Cycling Industries Europe (CIE) and Conebi are aiming to draft a full sustainability strategy with specific targets for each of their priorities ahead of the next Eurobike, with broader support from industry stakeholders.
Participants at the sustainability breakfast organised by the two groups at Eurobike yesterday heard that some companies have made substantial investments to tackle issues around corporate and social responsibility (CSR) and sustainability. But European industry organisations have been relatively slow in getting joint efforts off the ground – compared with industries such as fashion and the outdoor sector.
“We don’t have the time and we don’t have the luxury that our individual companies and associations and organisations and initiatives do their own individual CSR approaches,” said Alexander Thun, chairman of the CIE/Conebi expert group on CSR and sustainability. “When it comes to CSR, competitive advantage was yesterday. Nowadays, CSR is all about cooperation,” he added.
In a quick poll at the well-attended breakfast, virtually all participants agreed that cycling is sustainable, but only 7% thought that the industry itself is sustainable.
Upcoming European legislation is another motive for urgency.
Launched about two years ago, the expert group defined a mission to lead by example “with products and services designed, produced, used and re-used responsibly.”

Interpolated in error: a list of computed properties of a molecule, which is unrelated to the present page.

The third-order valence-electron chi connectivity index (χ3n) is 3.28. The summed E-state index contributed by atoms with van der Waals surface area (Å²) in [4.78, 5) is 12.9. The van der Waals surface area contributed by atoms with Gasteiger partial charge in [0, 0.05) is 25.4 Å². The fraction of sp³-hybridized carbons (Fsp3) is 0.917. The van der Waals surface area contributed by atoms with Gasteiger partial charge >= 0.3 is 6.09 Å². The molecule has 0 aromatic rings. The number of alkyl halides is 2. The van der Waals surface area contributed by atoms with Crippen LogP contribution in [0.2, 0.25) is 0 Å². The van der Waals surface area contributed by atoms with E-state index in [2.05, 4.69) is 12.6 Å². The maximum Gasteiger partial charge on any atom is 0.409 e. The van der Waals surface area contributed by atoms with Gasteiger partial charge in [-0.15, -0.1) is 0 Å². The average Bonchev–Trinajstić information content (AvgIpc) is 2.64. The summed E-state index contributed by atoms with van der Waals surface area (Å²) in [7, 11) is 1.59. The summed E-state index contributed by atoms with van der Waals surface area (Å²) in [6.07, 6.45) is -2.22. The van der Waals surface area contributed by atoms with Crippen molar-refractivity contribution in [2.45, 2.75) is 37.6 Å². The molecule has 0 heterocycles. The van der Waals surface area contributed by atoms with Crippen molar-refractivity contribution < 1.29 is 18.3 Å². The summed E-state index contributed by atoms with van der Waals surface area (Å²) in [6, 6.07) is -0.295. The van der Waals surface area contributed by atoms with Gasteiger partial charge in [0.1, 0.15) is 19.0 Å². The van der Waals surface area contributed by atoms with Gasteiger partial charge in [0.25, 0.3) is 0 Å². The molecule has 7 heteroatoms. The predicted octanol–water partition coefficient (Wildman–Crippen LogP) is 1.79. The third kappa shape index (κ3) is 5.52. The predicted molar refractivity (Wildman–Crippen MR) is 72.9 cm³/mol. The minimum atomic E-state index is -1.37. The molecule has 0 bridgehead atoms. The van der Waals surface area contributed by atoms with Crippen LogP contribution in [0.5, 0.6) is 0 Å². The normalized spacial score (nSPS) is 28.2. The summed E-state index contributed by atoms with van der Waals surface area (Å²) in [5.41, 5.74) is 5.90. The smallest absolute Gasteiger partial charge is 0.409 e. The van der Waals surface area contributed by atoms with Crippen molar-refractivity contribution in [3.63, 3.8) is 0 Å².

The group started taking concrete action with a sustainable packaging pledge. About 80 bicycle companies have signed up, to make sure that they use more recycled and reusable packaging.
CIE and Conebi have created three priority groups, working on a responsible supply chain, carbon emissions and lifecycle assessment, and the circular economy. Another priority group working on a sustainability strategy for the European industry was created earlier this year. Thun said it could finalise concrete targets in the next six to nine months, provided it gets broad-based support.
Robbert de Kock, president of the World Federation of the Sporting Goods Industry (WFSGI), urged the European industry not to reinvent the wheel, and to take advantage of existing resources developed by the organisation and others.
Thun said he is eager to work together with the WFSGI, People for Bikes and others, to avoid duplication and make faster progress.
Participants heard repeatedly that they should not be intimidated by the complexity of the task – they could start with small steps, like removing paper cups at the coffee machine, just to get their company in green motion.
Louisa Holbrook, head of sustainability at Brompton Bicycle, provided a concrete example of measuring the impact of packaging, and finding solutions to reduce it.
Luuk de Leeuw, quality and innovation manager at Swapfiets, was on hand to outline the sustainable aspects of the Dutch company’s business model.
Alec Seaman, head of sustainability for the Bicycle Association of Great Britain, was appointed yesterday as vice chairman of the CIE and Conebi sustainability expert group.